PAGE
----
Court name
High Court of Uganda
Case number
Miscellaneous Application-1997/955
Judgment date
24 November 1997

Danze Entp & 7 Ors v Commissioner General (Miscellaneous Application-1997/955) [1997] UGHC 3 (24 November 1997);

Cite this case
[1997] UGHC 3
Short summary:
Property Law, Sale of Goods

 

THE REPUBLIC OF UGANDA
IN THE HIGH COURT OF UGANDA AT KAMPALA
 MISC. APPLC.
NO. 955 OF 1997
(Arising from Civil Suit No. 115 of 1997)
 DANZE ENTP. LTD
7 ORS::::::::::::::::::::::::::::: PLAINTIFFS/APPLICANTS
versus
COMMISSIONER GENERAL
:::::::::::::::::::::::::::::::::::::::: DEFENDANT/RESP.
 

BEFORE: The Hon. Principal Judge Mr. Justice J.H. Ntabogba
RULING:

This is a ruling on the application brought by notice of motion pursuant to order 37 rules 6,7 and 9 of the Civil Procedure Rules. It is brought by the six plaintiffs in High Court Civil Suit No. 115 of 1997 in which the defendant is the Uganda Revenue Authority represented by the Commissioner General of the Authority. The application seeks the following Court Orders:-
(a)      That “the trade goods set out in an annexture to the affidavit in support of the application which are the subject matter of the suit be released to the applicants for sale in the ordinary course of business or on such terms and directions as this Honourable Court may be pleased to order in which event the court should put in consideration the operation expenses set out in”

(b)      That “the applicants be allowed to inspect the trade goods seized in various premises to establish the extent of damage to the trade goods.”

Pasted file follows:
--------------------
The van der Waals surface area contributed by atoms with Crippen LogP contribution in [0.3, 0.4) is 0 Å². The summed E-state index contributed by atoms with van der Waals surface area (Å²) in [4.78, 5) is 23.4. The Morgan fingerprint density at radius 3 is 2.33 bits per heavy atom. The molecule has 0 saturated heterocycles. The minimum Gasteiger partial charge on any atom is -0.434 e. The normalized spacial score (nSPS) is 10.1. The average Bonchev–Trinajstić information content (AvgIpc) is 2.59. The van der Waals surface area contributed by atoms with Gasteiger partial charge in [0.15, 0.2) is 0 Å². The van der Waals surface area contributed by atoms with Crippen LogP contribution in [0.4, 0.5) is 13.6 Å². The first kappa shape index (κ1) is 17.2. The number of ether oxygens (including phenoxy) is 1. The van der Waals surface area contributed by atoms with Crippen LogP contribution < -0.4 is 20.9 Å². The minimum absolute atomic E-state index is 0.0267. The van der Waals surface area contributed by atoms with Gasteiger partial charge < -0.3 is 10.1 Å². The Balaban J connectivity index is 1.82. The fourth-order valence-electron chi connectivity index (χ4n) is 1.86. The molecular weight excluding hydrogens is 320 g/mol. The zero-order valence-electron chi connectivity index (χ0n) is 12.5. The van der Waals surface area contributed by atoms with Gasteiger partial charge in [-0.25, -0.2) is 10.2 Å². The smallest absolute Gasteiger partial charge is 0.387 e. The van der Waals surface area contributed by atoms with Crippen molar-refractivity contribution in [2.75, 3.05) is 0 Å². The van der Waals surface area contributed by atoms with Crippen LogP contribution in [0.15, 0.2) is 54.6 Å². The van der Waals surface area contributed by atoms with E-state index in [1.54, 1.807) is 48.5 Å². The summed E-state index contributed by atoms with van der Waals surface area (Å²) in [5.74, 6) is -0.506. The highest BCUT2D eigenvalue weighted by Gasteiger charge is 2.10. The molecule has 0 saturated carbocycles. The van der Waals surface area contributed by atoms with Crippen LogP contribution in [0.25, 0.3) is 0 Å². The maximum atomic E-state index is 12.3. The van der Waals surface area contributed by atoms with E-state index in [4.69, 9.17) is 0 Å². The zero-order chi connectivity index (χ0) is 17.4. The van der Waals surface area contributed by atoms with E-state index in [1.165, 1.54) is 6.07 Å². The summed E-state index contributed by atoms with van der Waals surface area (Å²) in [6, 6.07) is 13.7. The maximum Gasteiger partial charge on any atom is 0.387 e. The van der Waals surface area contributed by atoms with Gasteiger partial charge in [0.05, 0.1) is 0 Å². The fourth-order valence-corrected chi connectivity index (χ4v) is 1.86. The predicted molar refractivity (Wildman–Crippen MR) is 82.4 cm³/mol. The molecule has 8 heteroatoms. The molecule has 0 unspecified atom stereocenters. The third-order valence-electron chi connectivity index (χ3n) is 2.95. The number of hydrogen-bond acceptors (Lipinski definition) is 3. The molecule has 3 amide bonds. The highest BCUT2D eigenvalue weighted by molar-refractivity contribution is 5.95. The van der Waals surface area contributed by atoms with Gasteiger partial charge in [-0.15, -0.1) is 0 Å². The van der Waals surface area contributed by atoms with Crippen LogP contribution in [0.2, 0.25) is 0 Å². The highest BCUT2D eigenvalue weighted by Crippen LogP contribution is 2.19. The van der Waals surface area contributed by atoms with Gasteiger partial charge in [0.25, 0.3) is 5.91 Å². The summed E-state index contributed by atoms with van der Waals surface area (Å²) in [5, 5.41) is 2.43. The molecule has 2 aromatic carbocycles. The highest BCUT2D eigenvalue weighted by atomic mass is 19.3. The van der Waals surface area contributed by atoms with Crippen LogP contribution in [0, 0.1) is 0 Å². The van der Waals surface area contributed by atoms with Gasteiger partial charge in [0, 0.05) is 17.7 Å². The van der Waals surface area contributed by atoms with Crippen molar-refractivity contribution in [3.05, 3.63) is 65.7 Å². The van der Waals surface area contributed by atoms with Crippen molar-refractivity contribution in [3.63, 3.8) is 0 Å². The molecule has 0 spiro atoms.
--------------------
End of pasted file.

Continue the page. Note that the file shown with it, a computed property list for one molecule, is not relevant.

(c)      That “costs of this application be provided for.”

The grounds upon which this application is based are set out in the affidavit which was sworn by Mr. John Ndyabagye, the Executive Director of Danze Enterprises Limited, the first of the six plaintiffs/applicants. He swore on the affidavit in support of the application on 24/10/97.
The reasons given for the sale of the trade goods are that some of the trade goods are perishable in nature and are therefore subject to speedy and natural deterioration rendering them unfit for consumption or their intended use. The category of those goods which are perishable in nature are listed down in category D of annexture A to the affidavit of John Ndyabagye. Annexture A is a categorized list of the goods seized by the defendant/respondent.

 Annexture B to the same affidavit of John Ndyabagye is an inspection report of M/s Independent Adjusters Uganda Limited trading as McLarens Toplis. The report concentrated on the perishable goods, such as sugar, batteries, wheatflour, candies etc. The report clearly shows that the trade goods subject thereof are perishable and indeed some had started to perish at the time of compilation of the report which was on 12/3/97.

Although this application concentrates on the perishable nature of some of the goods subject of the Civil Suit as the main ground for the goods to be sold, there are other equally compelling reasons embracing even the nonperishable goods. The damage on any of the goods resulting from long period storage would diminish the value of the goods thereby resulting in loss to all the parties claiming interest in the goods, whatever such interest. Further, it is important that demurrage charges would continue to accumulate as a result of storage and in fact this is true to date. Sale of the goods would therefore avoid such exorbitant demurrage.